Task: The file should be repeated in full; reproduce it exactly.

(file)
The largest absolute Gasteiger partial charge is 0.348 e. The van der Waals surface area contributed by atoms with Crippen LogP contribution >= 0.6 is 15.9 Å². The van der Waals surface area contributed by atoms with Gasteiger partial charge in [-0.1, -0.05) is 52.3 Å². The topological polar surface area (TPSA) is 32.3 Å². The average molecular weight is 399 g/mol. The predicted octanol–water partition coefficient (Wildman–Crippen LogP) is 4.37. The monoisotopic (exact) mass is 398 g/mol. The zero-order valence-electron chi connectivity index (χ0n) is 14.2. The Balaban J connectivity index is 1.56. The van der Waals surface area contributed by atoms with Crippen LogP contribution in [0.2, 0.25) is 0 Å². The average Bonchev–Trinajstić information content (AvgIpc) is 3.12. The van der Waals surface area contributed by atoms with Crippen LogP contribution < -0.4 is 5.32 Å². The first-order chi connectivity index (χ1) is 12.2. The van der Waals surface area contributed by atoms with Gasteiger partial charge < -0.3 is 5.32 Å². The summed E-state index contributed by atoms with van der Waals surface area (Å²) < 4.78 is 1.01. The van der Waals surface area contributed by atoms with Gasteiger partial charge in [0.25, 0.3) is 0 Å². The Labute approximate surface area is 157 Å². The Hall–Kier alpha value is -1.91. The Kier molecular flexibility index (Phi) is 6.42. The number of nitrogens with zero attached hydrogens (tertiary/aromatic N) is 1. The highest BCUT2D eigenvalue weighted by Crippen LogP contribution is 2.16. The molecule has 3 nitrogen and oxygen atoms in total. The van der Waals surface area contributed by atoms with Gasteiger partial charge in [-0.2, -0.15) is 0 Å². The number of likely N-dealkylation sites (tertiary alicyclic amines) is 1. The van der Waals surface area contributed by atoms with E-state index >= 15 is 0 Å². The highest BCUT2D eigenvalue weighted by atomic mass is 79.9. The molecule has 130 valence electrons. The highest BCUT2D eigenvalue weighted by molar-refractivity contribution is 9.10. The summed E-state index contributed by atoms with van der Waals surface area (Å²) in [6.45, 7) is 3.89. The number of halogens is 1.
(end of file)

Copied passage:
The largest absolute Gasteiger partial charge is 0.348 e. The van der Waals surface area contributed by atoms with Crippen LogP contribution >= 0.6 is 15.9 Å². The van der Waals surface area contributed by atoms with Gasteiger partial charge in [-0.1, -0.05) is 52.3 Å². The topological polar surface area (TPSA) is 32.3 Å². The average molecular weight is 399 g/mol. The predicted octanol–water partition coefficient (Wildman–Crippen LogP) is 4.37. The monoisotopic (exact) mass is 398 g/mol. The zero-order valence-electron chi connectivity index (χ0n) is 14.2. The Balaban J connectivity index is 1.56. The van der Waals surface area contributed by atoms with Crippen LogP contribution in [0.2, 0.25) is 0 Å². The average Bonchev–Trinajstić information content (AvgIpc) is 3.12. The van der Waals surface area contributed by atoms with Crippen LogP contribution < -0.4 is 5.32 Å². The first-order chi connectivity index (χ1) is 12.2. The van der Waals surface area contributed by atoms with Gasteiger partial charge < -0.3 is 5.32 Å². The summed E-state index contributed by atoms with van der Waals surface area (Å²) < 4.78 is 1.01. The van der Waals surface area contributed by atoms with Gasteiger partial charge in [0.25, 0.3) is 0 Å². The Labute approximate surface area is 157 Å². The Hall–Kier alpha value is -1.91. The Kier molecular flexibility index (Phi) is 6.42. The number of nitrogens with zero attached hydrogens (tertiary/aromatic N) is 1. The highest BCUT2D eigenvalue weighted by Crippen LogP contribution is 2.16. The molecule has 3 nitrogen and oxygen atoms in total. The van der Waals surface area contributed by atoms with Gasteiger partial charge in [-0.2, -0.15) is 0 Å². The number of likely N-dealkylation sites (tertiary alicyclic amines) is 1. The van der Waals surface area contributed by atoms with E-state index >= 15 is 0 Å². The highest BCUT2D eigenvalue weighted by atomic mass is 79.9. The molecule has 130 valence electrons. The highest BCUT2D eigenvalue weighted by molar-refractivity contribution is 9.10. The summed E-state index contributed by atoms with van der Waals surface area (Å²) in [6.45, 7) is 3.89. The number of halogens is 1.